One would think that in 1955 Chevy engineers
would have been on top of the world. They had
just released the new 265 cubic inch V-8 and
the buying public loved it.
But even then they knew a bigger, more powerful
engine would be needed to power future trucks
and cars. So when company heads gave them the go
ahead, the engineers developed another famous
motor. The “W” block.
The 348 cubic inch “Turbo-Thrust” motor debuted
in 1958 and things were never the same. Where the
283 block decks were 90 degrees to the crankshaft,
the 348 was 74 degrees. This in effect made it a
The 348 was originally designed as a truck
motor and was 1.7 inches longer than the 265,
3 inches wider, and 1 inch shorter due to a
flat intake manifold.
The new motor had bigger valves, a bigger
bore, a longer stroke, and the potential to
be bored a lot larger with higher compression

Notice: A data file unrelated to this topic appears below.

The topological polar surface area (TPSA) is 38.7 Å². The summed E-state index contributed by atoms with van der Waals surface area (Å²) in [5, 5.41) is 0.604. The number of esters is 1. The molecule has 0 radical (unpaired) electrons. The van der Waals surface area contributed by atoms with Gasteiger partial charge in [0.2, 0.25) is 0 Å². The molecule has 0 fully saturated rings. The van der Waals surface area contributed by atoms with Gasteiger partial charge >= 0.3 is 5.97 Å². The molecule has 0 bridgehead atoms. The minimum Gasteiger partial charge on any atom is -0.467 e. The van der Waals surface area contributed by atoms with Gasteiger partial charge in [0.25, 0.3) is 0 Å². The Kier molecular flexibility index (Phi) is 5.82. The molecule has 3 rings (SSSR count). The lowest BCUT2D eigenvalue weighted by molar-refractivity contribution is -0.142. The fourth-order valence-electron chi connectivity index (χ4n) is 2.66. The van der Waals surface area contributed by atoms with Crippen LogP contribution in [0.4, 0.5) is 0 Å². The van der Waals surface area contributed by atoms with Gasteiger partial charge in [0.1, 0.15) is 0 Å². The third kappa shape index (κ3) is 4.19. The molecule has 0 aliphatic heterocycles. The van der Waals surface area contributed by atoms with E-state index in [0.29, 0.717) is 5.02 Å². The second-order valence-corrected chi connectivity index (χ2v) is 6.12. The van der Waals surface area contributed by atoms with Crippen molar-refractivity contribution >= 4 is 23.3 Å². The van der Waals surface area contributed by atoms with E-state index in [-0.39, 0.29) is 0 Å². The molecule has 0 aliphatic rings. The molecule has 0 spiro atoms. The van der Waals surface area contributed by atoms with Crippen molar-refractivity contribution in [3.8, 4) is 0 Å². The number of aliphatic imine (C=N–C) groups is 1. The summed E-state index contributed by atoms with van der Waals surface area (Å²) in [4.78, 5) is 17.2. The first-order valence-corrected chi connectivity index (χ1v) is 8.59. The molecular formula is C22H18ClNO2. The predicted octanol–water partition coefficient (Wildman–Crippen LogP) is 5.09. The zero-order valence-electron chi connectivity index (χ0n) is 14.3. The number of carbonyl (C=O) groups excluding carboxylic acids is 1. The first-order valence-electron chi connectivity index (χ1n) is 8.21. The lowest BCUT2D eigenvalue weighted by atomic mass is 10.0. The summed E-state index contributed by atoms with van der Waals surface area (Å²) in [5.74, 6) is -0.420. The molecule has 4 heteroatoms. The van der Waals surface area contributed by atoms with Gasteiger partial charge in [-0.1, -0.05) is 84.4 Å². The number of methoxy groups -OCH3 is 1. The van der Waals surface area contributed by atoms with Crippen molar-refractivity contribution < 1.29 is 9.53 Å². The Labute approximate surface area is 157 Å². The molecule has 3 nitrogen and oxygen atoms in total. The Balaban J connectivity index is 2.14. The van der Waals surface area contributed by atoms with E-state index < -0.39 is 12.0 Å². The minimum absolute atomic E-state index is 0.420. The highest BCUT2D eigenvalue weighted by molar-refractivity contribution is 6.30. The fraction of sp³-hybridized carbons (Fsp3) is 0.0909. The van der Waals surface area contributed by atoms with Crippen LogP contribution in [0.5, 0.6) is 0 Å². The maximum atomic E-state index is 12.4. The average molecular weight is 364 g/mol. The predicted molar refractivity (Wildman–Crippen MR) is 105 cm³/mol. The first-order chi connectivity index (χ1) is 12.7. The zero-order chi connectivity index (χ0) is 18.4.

Two versions were available in 1958. One had
a single four-barrel carburetor and the other
Chevy came out with the posi-traction rear
end in 1958 also, being the only one on the
market at the time. The combination gave the
bowtie guys the edge at the track.
These torque monsters did have a weak spot,
the piston and wrist pin assembly weighed in
at 1.5 pounds. That is a lot of weight to
move around at high RPM.
In late 1958 the police-package 348s went
on sale with 315 hp and the tripower version
got kicked up to 300 hp.
In 1961 the horsepower went to 350 before
the release of the 409 with 360 horsepower.
1962 saw the horsepower jump again to 409
horsepower while a few racers were using
Z-11 equipped Chevys.
In 1963 the 425 horsepower versions hit the
streets and 409 sales hit 21,267.
In 1964 racers bored and stroked the Z-11
to 427 cubic inches until in mid 1965 the
409 was discontinued in favor of the 396.
If you owned, or raced, one of these cars
you know the potential they had.
Comments are always welcome.